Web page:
Ireland's Grand Slam winners 'do not have any world-class players' - ex-England player

Ireland's Grand Slam winners 'do not have any world-class players' - ex-England player

A former England player, Jeremy Guscott, has said that Ireland's Grand Slam winning side has no world-class players.

It comes merely days after Joe Schmidt's men beat England 24-15 at Twickenham on St Patrick's Day to win their third-ever Grand Slam

Ireland's dominance of the Six Nations, which they won by 11 points, means they now have to be considered genuine World Cup contenders for 2019.

Ireland's Grand Slam winners 'do not have any world-class players' - ex-England player

However, Guscott wrote in his column for the BBC that Ireland don't have world-class players.

Guscott, who played 65 times for England, said: "Ireland, arguably, do not have any world class players in their Grand Slam-winning squad.

You could argue there are better scrum-halves and fly-halves than Conor Murray and Johnny Sexton who would get into a world XV.

"Tadhg Furlong is one you would argue less about. But what they do have are 23 players playing very well."

He did praise the impact of Ireland's new boys, which along with holding on to the 'brains" of their back-to-back titles in 2014/15, was key to their glory this year.

"The brains of Ireland's team from their back-to-back titles are still there this season, but they've brought in additions like Jacob Stockdale, Tadhg Furlong and Garry Ringrose.

"They've also played with huge accuracy - in the past two seasons, their penalty and error count has gone down and at the moment, England are failing on those counts."

More on this topic

John Feehan steps down as chief executive of Six Nations and B&I Lions John Feehan steps down as chief executive of Six Nations and B&I Lions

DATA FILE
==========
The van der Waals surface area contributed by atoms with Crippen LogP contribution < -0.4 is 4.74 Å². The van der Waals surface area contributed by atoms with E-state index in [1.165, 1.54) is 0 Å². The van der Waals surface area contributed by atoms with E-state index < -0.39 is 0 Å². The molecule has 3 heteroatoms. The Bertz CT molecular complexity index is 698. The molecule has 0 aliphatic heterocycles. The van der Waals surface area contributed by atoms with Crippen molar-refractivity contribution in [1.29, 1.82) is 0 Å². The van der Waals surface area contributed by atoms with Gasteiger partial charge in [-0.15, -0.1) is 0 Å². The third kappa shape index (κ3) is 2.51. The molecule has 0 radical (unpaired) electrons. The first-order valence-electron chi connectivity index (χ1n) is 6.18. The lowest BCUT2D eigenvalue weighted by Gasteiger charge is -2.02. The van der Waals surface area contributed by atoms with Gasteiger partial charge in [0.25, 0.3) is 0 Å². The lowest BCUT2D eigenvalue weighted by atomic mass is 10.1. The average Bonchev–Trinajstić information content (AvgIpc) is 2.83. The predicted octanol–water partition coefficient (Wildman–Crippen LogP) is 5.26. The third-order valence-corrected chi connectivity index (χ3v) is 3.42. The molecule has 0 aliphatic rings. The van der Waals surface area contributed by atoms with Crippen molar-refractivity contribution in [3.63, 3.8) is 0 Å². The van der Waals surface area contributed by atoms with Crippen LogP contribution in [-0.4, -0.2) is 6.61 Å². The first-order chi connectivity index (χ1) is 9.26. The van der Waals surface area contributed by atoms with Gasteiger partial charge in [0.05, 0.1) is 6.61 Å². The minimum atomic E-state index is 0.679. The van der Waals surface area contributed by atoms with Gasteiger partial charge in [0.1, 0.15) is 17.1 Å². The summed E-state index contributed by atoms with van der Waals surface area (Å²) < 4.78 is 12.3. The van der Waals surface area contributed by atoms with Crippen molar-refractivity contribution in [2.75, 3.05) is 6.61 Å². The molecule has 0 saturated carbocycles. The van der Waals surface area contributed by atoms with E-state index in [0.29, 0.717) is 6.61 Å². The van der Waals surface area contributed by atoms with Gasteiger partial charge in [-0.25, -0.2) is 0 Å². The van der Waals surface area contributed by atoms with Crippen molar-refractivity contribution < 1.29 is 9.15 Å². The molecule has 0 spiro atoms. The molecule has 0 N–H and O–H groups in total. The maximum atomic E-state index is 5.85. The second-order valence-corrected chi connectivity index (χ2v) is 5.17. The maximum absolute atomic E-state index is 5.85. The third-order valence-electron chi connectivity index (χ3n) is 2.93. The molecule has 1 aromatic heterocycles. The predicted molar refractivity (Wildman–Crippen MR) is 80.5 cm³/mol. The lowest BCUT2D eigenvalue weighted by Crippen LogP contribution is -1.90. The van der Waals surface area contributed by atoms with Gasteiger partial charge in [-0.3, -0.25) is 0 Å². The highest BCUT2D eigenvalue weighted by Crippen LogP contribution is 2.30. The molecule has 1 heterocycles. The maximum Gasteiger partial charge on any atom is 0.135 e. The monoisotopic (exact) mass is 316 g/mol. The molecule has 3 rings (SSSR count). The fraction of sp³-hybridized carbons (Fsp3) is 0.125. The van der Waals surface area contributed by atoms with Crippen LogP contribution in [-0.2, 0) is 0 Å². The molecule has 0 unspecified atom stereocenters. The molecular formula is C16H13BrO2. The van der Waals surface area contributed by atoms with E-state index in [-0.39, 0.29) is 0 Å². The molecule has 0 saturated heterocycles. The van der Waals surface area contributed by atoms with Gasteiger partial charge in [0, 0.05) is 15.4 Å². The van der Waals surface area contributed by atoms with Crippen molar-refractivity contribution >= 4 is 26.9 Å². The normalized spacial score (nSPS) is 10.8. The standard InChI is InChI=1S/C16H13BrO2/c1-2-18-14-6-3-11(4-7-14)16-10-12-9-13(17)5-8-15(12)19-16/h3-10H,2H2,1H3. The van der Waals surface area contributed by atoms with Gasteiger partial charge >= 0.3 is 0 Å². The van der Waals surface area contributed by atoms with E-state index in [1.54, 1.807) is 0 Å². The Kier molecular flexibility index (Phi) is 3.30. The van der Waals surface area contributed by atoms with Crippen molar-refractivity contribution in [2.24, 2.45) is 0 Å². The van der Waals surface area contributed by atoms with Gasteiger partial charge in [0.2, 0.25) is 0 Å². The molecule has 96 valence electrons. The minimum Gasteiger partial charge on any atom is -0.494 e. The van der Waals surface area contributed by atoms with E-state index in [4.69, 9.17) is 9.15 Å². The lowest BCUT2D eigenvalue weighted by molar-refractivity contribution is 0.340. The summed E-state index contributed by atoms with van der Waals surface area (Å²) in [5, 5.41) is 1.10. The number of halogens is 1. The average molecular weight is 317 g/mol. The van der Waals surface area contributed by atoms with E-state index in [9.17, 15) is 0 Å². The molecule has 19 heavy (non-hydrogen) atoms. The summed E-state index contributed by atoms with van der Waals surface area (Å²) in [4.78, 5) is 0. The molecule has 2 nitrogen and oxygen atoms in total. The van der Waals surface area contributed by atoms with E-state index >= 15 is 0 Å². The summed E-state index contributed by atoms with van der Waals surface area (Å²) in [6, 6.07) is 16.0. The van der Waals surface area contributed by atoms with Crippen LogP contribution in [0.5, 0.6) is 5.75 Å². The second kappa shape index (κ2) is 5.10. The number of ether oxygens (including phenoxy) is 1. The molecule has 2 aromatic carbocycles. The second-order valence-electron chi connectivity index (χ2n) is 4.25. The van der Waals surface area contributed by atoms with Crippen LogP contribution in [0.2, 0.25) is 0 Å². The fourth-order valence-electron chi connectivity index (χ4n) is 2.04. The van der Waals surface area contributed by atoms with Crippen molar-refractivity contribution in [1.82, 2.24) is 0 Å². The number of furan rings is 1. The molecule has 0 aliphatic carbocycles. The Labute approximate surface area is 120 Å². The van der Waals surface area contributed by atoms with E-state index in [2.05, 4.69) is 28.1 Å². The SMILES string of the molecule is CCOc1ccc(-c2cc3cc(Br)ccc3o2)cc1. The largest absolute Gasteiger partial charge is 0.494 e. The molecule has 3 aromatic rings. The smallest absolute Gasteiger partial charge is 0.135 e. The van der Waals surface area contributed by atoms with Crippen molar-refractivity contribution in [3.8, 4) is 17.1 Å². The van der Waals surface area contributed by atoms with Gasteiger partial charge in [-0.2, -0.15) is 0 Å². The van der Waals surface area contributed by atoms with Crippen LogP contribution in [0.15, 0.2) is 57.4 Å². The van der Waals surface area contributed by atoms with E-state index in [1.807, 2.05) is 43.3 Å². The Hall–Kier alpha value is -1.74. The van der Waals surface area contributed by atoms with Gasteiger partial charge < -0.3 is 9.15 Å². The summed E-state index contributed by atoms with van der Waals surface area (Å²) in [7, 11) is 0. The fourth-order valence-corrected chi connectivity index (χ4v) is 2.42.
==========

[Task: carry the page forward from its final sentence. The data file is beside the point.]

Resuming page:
Record-breaking Jacob Stockdale named Six Nations Player of the ChampionshipRecord-breaking Jacob Stockdale named Six Nations Player of the Championship

Sexton credits Ireland's central contracts for helping give them an edge on EnglandSexton credits Ireland's central contracts for helping give them an edge on England

More than 1.3 million TV3 viewers tuned in to see Ireland win the Grand SlamMore than 1.3 million TV3 viewers tuned in to see Ireland win the Grand Slam

More in this Section

Nowhere to hide for Pogba after penalty gaffeNowhere to hide for Pogba after penalty gaffe

Dubs’ Rowe determined to break Rebel heartsDubs’ Rowe determined to break Rebel hearts

Hogan can bounce backHogan can bounce back

The outside influence that helped Tipp to Promised LandThe outside influence that helped Tipp to Promised Land


Lifestyle

From Turkey to Vietnam, here’s where the chef and food writer has fallen in love with on her travellers.Sabrina Ghayour’s top 5 cities for foodies to visit

Dr Dympna Kavanagh, chief dental officer, Department of Health (University College Cork graduate)Working Life: Dr Dympna Kavanagh, chief dental officer, Department of Health

Like most Irish kids of our generation, chillies, spicy food, heat were never really big aspects of our formative eating experiences.Currabinny Cooks: Getting spicy in the kitchen

New Yorker Jessica Bonenfant Coogan has noticed a curious discrepancy between east and west when it comes to Cork county; arts infrastructure has tended to be better resourced in the west of Ireland’s largest county.Making an artistic mark in East Cork

More From The Irish Examiner